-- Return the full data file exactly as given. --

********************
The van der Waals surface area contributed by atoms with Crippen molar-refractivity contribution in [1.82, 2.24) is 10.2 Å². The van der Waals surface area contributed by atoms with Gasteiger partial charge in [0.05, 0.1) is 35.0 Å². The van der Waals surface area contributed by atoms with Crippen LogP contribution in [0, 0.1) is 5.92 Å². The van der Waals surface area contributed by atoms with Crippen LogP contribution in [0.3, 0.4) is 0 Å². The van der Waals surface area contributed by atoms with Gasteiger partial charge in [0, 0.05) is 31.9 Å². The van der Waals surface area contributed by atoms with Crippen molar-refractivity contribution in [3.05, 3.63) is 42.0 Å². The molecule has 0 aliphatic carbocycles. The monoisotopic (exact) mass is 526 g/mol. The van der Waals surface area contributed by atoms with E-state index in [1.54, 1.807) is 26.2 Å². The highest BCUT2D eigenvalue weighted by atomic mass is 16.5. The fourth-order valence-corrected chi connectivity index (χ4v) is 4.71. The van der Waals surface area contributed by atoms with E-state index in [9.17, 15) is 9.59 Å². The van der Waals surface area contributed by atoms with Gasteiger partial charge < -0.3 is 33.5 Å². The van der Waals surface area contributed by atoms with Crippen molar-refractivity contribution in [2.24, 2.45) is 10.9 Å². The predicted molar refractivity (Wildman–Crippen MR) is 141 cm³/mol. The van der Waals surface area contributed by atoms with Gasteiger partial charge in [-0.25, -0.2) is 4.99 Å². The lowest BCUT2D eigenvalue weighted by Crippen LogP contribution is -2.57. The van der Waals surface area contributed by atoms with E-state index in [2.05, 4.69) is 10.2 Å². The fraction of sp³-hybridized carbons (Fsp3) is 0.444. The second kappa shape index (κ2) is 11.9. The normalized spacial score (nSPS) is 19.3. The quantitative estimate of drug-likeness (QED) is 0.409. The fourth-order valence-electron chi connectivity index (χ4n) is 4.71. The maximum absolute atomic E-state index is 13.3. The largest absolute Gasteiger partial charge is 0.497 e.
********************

The van der Waals surface area contributed by atoms with Crippen molar-refractivity contribution in [1.82, 2.24) is 10.2 Å². The van der Waals surface area contributed by atoms with Gasteiger partial charge in [0.05, 0.1) is 35.0 Å². The van der Waals surface area contributed by atoms with Crippen LogP contribution in [0, 0.1) is 5.92 Å². The van der Waals surface area contributed by atoms with Crippen LogP contribution in [0.3, 0.4) is 0 Å². The van der Waals surface area contributed by atoms with Gasteiger partial charge in [0, 0.05) is 31.9 Å². The van der Waals surface area contributed by atoms with Crippen molar-refractivity contribution in [3.05, 3.63) is 42.0 Å². The molecule has 0 aliphatic carbocycles. The monoisotopic (exact) mass is 526 g/mol. The van der Waals surface area contributed by atoms with E-state index in [1.54, 1.807) is 26.2 Å². The highest BCUT2D eigenvalue weighted by atomic mass is 16.5. The fourth-order valence-corrected chi connectivity index (χ4v) is 4.71. The van der Waals surface area contributed by atoms with E-state index in [9.17, 15) is 9.59 Å². The van der Waals surface area contributed by atoms with Gasteiger partial charge < -0.3 is 33.5 Å². The van der Waals surface area contributed by atoms with Crippen molar-refractivity contribution in [2.24, 2.45) is 10.9 Å². The predicted molar refractivity (Wildman–Crippen MR) is 141 cm³/mol. The van der Waals surface area contributed by atoms with Gasteiger partial charge in [-0.25, -0.2) is 4.99 Å². The lowest BCUT2D eigenvalue weighted by Crippen LogP contribution is -2.57. The van der Waals surface area contributed by atoms with E-state index in [2.05, 4.69) is 10.2 Å². The fraction of sp³-hybridized carbons (Fsp3) is 0.444. The second kappa shape index (κ2) is 11.9. The normalized spacial score (nSPS) is 19.3. The quantitative estimate of drug-likeness (QED) is 0.409. The fourth-order valence-electron chi connectivity index (χ4n) is 4.71. The maximum absolute atomic E-state index is 13.3. The largest absolute Gasteiger partial charge is 0.497 e.